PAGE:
Illustration of a beaver on a lodge While it may be nice to have your own "private pool," you are actually making it difficult for fish and other aquatic animals to get around. Many fish, such as trout and salmon, move to different parts of the river to spawn and the dams campers and visitors build prevent them from reaching those areas.

Wash away from the water

Illustration of a faucet and a frog drinking water from a glass Soap degrades water quality and harms fish and other aquatic life. Protect them by washing at least 200 feet from the river, stream, or wetland, using plain water or biodegradable soap.

Use established fire rings wisely

Illustration of a soda can being tossed into a fire ring containing trash The ash and trash partially burned in a fire ring can easily contaminate a nearby river, stream, or wetland during heavy rains.

Please follow these simple steps when using a fire:

  1. Keep your fires small and bring your own firewood. If you have to collect firewood at your campsite, please collect it as far from the campsite as possible. See also, Please leave wood in and near the streams.
  2. Be sure to call ahead to the local ranger station for current fire restrictions. Remember, fire restrictions can change on a daily basis.
  3. Use existing fire rings. Scrape away litter and any other burnable material within a 10-foot-diameter circle surrounding the fire ring.
  4. Have nearby a shovel, axe, and bucket of water available before lighting your campfire.
  5. Pile extra wood away from the fire ring.
  6. Make sure all wood fits INSIDE the fire ring. Don't "feed" a large log into the fire ring.
  7. To put out a campfire, slowly pour water onto the fire (CAUTION: the steam can scald you). Stir with a shovel. Add more water. Stir again. Continue adding and stirring until all material, including rocks forming the fire ring, is cool to touch.
  8. Do not simply bury your fire. The coals can smolder and ignite again.
  9. NEVER leave a fire unattended, even if there are no flames present. Make sure it is out cold.

Please leave wood in and near the streams

Illustration of a log in a stream containing a fish and a tailed frog Fallen trees and other downed wood are important to the health and quality of soils, to nearby streams, and to all of the plants and animals that depend on them for food and shelter. Wood on the ground decays into soil, holds moisture, and creates places for seeds to grow. Collect firewood as far from streams and campsites as possible, or better yet, bring your own.

Respect living trees

Illustration of a tree bark with carvings and missing bark By carving or chopping into the trunks of trees, people unknowingly slit veins found right below the bark. These veins transport nutrients and water throughout the tree. Without food and water, the tree slowly starves to death, leaving you standing in the heat of the sun.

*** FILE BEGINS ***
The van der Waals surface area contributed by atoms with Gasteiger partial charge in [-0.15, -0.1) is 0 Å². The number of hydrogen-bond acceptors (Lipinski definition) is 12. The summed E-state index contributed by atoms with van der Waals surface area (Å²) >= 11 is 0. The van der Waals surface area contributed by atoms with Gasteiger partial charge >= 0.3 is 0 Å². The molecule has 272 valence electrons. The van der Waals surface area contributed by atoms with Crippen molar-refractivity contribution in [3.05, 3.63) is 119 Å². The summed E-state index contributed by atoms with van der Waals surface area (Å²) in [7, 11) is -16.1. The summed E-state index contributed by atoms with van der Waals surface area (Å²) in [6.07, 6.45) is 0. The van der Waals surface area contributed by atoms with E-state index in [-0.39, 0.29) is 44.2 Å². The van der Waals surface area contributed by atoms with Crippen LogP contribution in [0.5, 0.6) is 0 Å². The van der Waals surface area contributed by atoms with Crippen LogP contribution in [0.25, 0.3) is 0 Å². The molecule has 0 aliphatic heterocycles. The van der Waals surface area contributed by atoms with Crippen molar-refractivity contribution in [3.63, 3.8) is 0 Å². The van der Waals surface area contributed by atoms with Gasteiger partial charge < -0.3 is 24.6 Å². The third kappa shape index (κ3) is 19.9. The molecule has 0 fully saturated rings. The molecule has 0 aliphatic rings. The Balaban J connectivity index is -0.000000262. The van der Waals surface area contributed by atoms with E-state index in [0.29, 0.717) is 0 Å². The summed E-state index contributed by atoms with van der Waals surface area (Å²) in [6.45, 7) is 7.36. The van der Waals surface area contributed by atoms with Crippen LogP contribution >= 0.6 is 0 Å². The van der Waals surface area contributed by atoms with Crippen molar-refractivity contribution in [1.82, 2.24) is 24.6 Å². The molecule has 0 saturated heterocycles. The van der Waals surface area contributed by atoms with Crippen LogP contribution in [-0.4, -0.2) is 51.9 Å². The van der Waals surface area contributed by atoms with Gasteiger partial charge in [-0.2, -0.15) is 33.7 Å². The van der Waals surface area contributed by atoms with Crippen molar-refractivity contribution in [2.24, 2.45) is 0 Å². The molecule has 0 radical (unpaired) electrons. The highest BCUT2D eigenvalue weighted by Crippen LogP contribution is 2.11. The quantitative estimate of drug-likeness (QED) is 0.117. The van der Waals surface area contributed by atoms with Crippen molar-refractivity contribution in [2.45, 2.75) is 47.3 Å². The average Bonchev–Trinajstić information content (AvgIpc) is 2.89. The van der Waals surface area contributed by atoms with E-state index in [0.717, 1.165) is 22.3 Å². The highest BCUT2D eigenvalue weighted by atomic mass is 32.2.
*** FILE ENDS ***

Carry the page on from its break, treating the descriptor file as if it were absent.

Respect other campers and visitors

Illustration of bear, deer, and heron in a riparian habitat The forest is open to everyone, so keep music and noise levels down. For the safety of your pets and others, please keep your pets restrained. A responsible camper will also clean up or bury their pet's droppings.

Respect restoration sites

Illustration of a bird perched on a wooden fence If you come across a road or campsite that is blocked off with logs, fences, or boulders, do not try to remove those barriers. Closures have been made to restore plants and habitats and to strengthen stream banks.

Respect historical sites and artifacts

Illustration of a mountain scene containing a wheel barrow and other items long left by humans If you come upon a historical site in the forest, enjoy it. Walk around, take a look and take pictures, but leave the site as you found it. These sites are fragile, and irreplaceable, so please respect them. Please drive around the site and leave items where you found them.

Know your local fishing and hunting rules

Illustration of a fish jumping out of water to catch a dragonfly Before you go hunting or fishing, check with the state wildlife and fisheries department to learn about current regulations, limits, and license requirements. Make sure you know how to correctly identify the fish or game. See also, Fishing and Wading.

 

Pack it in, pack it out

 

U.S. Forest Service
Last modified: April 12, 2012
http://www.fs.fed.us